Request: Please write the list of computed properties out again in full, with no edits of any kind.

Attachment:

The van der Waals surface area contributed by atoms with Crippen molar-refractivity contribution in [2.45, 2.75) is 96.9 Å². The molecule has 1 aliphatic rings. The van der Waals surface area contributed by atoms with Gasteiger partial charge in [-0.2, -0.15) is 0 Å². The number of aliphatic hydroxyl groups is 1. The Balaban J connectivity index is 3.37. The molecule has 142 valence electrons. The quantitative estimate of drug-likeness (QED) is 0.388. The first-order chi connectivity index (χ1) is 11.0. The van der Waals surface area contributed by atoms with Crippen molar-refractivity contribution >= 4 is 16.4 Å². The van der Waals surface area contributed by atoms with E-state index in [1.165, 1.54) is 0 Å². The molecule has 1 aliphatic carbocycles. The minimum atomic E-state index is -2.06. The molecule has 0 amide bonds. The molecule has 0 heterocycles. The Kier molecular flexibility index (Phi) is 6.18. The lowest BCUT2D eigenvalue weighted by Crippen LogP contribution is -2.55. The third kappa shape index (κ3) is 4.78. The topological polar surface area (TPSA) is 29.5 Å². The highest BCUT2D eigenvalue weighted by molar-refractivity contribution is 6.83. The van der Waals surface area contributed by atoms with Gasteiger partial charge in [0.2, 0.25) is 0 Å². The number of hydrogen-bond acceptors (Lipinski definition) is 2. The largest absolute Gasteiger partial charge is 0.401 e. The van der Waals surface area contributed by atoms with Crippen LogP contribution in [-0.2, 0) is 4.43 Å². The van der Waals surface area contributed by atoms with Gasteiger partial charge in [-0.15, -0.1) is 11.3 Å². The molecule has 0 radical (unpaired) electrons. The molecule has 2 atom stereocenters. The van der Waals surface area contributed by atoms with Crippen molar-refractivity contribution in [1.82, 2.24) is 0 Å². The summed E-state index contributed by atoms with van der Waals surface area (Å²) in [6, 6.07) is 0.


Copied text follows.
The van der Waals surface area contributed by atoms with Crippen molar-refractivity contribution in [2.45, 2.75) is 96.9 Å². The molecule has 1 aliphatic rings. The van der Waals surface area contributed by atoms with Gasteiger partial charge in [-0.2, -0.15) is 0 Å². The number of aliphatic hydroxyl groups is 1. The Balaban J connectivity index is 3.37. The molecule has 142 valence electrons. The quantitative estimate of drug-likeness (QED) is 0.388. The first-order chi connectivity index (χ1) is 11.0. The van der Waals surface area contributed by atoms with Crippen molar-refractivity contribution >= 4 is 16.4 Å². The van der Waals surface area contributed by atoms with E-state index in [1.165, 1.54) is 0 Å². The molecule has 1 aliphatic carbocycles. The minimum atomic E-state index is -2.06. The molecule has 0 amide bonds. The molecule has 0 heterocycles. The Kier molecular flexibility index (Phi) is 6.18. The lowest BCUT2D eigenvalue weighted by Crippen LogP contribution is -2.55. The third kappa shape index (κ3) is 4.78. The topological polar surface area (TPSA) is 29.5 Å². The highest BCUT2D eigenvalue weighted by molar-refractivity contribution is 6.83. The van der Waals surface area contributed by atoms with Gasteiger partial charge in [0.2, 0.25) is 0 Å². The number of hydrogen-bond acceptors (Lipinski definition) is 2. The largest absolute Gasteiger partial charge is 0.401 e. The van der Waals surface area contributed by atoms with Crippen LogP contribution in [-0.2, 0) is 4.43 Å². The van der Waals surface area contributed by atoms with Gasteiger partial charge in [-0.15, -0.1) is 11.3 Å². The molecule has 0 radical (unpaired) electrons. The molecule has 2 atom stereocenters. The van der Waals surface area contributed by atoms with Crippen molar-refractivity contribution in [1.82, 2.24) is 0 Å². The summed E-state index contributed by atoms with van der Waals surface area (Å²) in [6, 6.07) is 0.